Our group is engaged in research in the fields of theoretical condensed matter physics and materials science. Our research covers a broad range of materials systems, from bulk materials (metals, semiconductors, and insulators) to those of finite size, such as organic and inorganic nanostructures, to complex multifunctional oxides; phenomena of interest include optical properties, superconductivity, conductance of nanostructures at finite bias, pressure and temperature effects, and dynamics. Particular emphasis is placed on the study of the role of many-particle effects in determining experimentally observed properties.

Our primary goal is to understand and predict materials properties at the most fundamental level using atomistic first principles (or "ab initio" ) quantum-mechanical calculations. A variety of different computational approaches are used that require only the atomic number and positions as input. These first principles methods have, in the past, resulted in excellent quantitative agreement with experiment and have predicted with good accuracy materials properties that were later verified experimentally.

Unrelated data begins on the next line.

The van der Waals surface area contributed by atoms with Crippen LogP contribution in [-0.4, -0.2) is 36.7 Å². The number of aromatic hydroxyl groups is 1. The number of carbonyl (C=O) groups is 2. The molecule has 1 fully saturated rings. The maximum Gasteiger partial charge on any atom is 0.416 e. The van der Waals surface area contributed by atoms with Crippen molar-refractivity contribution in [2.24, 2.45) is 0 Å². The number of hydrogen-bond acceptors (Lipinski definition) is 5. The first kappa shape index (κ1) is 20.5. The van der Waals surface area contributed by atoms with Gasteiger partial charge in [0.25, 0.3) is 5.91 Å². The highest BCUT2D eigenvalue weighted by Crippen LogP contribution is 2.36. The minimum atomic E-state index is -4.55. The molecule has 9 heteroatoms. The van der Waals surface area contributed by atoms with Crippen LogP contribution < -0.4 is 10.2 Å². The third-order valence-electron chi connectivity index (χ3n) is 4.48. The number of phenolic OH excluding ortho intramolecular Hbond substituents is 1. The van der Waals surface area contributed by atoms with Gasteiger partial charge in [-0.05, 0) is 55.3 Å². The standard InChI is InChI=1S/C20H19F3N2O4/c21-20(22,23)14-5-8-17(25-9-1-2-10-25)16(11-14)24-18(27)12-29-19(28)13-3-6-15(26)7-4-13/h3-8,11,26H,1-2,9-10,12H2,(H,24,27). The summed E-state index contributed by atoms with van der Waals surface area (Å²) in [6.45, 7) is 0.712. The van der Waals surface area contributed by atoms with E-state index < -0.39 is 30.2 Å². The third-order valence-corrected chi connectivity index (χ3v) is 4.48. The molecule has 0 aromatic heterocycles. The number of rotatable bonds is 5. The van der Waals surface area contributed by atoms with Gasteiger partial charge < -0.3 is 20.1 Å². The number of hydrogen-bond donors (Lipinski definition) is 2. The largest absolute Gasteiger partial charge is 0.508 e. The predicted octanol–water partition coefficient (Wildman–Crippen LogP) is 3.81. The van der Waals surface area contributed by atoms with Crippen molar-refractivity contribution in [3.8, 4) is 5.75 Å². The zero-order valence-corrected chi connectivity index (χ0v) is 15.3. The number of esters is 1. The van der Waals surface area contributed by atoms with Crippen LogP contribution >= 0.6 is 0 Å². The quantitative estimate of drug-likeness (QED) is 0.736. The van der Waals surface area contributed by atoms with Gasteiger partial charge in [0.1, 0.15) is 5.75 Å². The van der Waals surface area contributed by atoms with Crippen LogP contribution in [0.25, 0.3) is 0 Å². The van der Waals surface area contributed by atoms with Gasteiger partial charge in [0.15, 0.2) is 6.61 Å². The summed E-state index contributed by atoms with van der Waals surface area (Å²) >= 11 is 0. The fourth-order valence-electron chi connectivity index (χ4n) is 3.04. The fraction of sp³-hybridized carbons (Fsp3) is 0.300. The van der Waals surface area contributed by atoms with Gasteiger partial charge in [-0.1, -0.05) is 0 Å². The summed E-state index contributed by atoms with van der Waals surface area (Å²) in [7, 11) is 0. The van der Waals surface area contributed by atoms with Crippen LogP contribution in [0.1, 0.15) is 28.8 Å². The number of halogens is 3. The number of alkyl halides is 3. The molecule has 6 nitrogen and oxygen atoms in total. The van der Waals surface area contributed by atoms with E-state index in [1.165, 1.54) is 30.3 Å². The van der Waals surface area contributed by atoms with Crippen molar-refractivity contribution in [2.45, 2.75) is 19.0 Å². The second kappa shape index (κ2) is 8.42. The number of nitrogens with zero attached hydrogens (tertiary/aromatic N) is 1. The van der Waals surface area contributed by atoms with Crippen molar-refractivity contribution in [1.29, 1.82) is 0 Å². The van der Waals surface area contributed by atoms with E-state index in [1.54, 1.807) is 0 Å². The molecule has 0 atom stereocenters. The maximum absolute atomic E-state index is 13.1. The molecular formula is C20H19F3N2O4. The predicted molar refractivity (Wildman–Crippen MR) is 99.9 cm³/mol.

We present below some highlights on recent research projects. For more details, please see our list of publications.

Probing excitonic dark states in single-layer tungsten disulphide
Optical properties of molybdenum dichalcogenides
First-principles calculations of spin fluctuations
Photoelectron spin flipping and spin transport in topological insulators
Ab Initio Study of Hot Carriers
Structures and electronic transport properties of polycrystalline graphene
Recent developments in GW-BSE methodologies and their applications
BerkeleyGW: A Massively Parallel Computer Package for the Calculation of the Quasiparticle and Optical Properties of Materials and Nanostructures
Surface Atom Motion to Move Iron Nanocrystals through Constrictions in Carbon Nanotubes under the Action of an Electric Current
Electron-phonon coupling: first-principles method and applications

[Expand all].